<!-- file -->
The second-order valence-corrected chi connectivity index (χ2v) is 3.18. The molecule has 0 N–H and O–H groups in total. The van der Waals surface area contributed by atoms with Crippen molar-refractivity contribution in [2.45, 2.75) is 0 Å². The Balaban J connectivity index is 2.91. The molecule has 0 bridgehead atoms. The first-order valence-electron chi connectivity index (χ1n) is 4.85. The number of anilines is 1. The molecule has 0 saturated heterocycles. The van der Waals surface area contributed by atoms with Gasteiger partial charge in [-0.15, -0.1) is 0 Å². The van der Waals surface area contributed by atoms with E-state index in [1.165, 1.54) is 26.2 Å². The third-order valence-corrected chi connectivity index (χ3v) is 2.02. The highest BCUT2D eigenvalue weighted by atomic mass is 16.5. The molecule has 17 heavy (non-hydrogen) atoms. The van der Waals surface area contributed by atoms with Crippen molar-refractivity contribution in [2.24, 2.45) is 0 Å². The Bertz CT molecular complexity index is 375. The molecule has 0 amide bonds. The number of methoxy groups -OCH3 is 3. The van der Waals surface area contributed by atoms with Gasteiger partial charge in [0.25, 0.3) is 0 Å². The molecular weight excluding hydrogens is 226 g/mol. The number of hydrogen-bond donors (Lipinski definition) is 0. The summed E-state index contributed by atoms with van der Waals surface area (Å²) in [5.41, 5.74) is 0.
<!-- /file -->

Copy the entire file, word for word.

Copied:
The second-order valence-corrected chi connectivity index (χ2v) is 3.18. The molecule has 0 N–H and O–H groups in total. The van der Waals surface area contributed by atoms with Crippen molar-refractivity contribution in [2.45, 2.75) is 0 Å². The Balaban J connectivity index is 2.91. The molecule has 0 bridgehead atoms. The first-order valence-electron chi connectivity index (χ1n) is 4.85. The number of anilines is 1. The molecule has 0 saturated heterocycles. The van der Waals surface area contributed by atoms with Gasteiger partial charge in [-0.15, -0.1) is 0 Å². The van der Waals surface area contributed by atoms with E-state index in [1.165, 1.54) is 26.2 Å². The third-order valence-corrected chi connectivity index (χ3v) is 2.02. The highest BCUT2D eigenvalue weighted by atomic mass is 16.5. The molecule has 17 heavy (non-hydrogen) atoms. The van der Waals surface area contributed by atoms with Crippen molar-refractivity contribution in [2.24, 2.45) is 0 Å². The Bertz CT molecular complexity index is 375. The molecule has 0 amide bonds. The number of methoxy groups -OCH3 is 3. The van der Waals surface area contributed by atoms with Gasteiger partial charge in [0.25, 0.3) is 0 Å². The molecular weight excluding hydrogens is 226 g/mol. The number of hydrogen-bond donors (Lipinski definition) is 0. The summed E-state index contributed by atoms with van der Waals surface area (Å²) in [5.41, 5.74) is 0.